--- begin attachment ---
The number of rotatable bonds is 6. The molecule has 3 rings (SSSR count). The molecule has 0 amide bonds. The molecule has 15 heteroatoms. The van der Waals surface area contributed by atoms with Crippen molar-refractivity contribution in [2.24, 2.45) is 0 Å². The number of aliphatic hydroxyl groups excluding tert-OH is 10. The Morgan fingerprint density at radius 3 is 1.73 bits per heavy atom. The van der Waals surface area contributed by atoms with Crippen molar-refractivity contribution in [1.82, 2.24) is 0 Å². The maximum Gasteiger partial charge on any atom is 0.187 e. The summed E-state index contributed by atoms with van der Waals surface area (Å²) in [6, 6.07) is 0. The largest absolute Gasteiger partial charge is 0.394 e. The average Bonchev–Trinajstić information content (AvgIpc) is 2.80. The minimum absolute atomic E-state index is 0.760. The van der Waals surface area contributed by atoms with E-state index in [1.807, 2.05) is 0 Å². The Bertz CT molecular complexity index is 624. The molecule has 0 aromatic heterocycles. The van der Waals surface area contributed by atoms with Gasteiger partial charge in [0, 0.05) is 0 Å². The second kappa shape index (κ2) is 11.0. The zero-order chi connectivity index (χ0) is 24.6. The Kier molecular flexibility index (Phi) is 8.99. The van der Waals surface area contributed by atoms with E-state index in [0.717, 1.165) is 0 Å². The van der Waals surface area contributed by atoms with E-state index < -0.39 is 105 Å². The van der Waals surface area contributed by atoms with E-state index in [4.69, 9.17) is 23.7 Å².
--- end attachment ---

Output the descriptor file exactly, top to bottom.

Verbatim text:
The number of rotatable bonds is 6. The molecule has 3 rings (SSSR count). The molecule has 0 amide bonds. The molecule has 15 heteroatoms. The van der Waals surface area contributed by atoms with Crippen molar-refractivity contribution in [2.24, 2.45) is 0 Å². The number of aliphatic hydroxyl groups excluding tert-OH is 10. The Morgan fingerprint density at radius 3 is 1.73 bits per heavy atom. The van der Waals surface area contributed by atoms with Crippen molar-refractivity contribution in [1.82, 2.24) is 0 Å². The maximum Gasteiger partial charge on any atom is 0.187 e. The summed E-state index contributed by atoms with van der Waals surface area (Å²) in [6, 6.07) is 0. The largest absolute Gasteiger partial charge is 0.394 e. The average Bonchev–Trinajstić information content (AvgIpc) is 2.80. The minimum absolute atomic E-state index is 0.760. The van der Waals surface area contributed by atoms with E-state index in [1.807, 2.05) is 0 Å². The Bertz CT molecular complexity index is 624. The molecule has 0 aromatic heterocycles. The van der Waals surface area contributed by atoms with Gasteiger partial charge in [0, 0.05) is 0 Å². The second kappa shape index (κ2) is 11.0. The zero-order chi connectivity index (χ0) is 24.6. The Kier molecular flexibility index (Phi) is 8.99. The van der Waals surface area contributed by atoms with E-state index in [0.717, 1.165) is 0 Å². The van der Waals surface area contributed by atoms with E-state index < -0.39 is 105 Å². The van der Waals surface area contributed by atoms with E-state index in [4.69, 9.17) is 23.7 Å².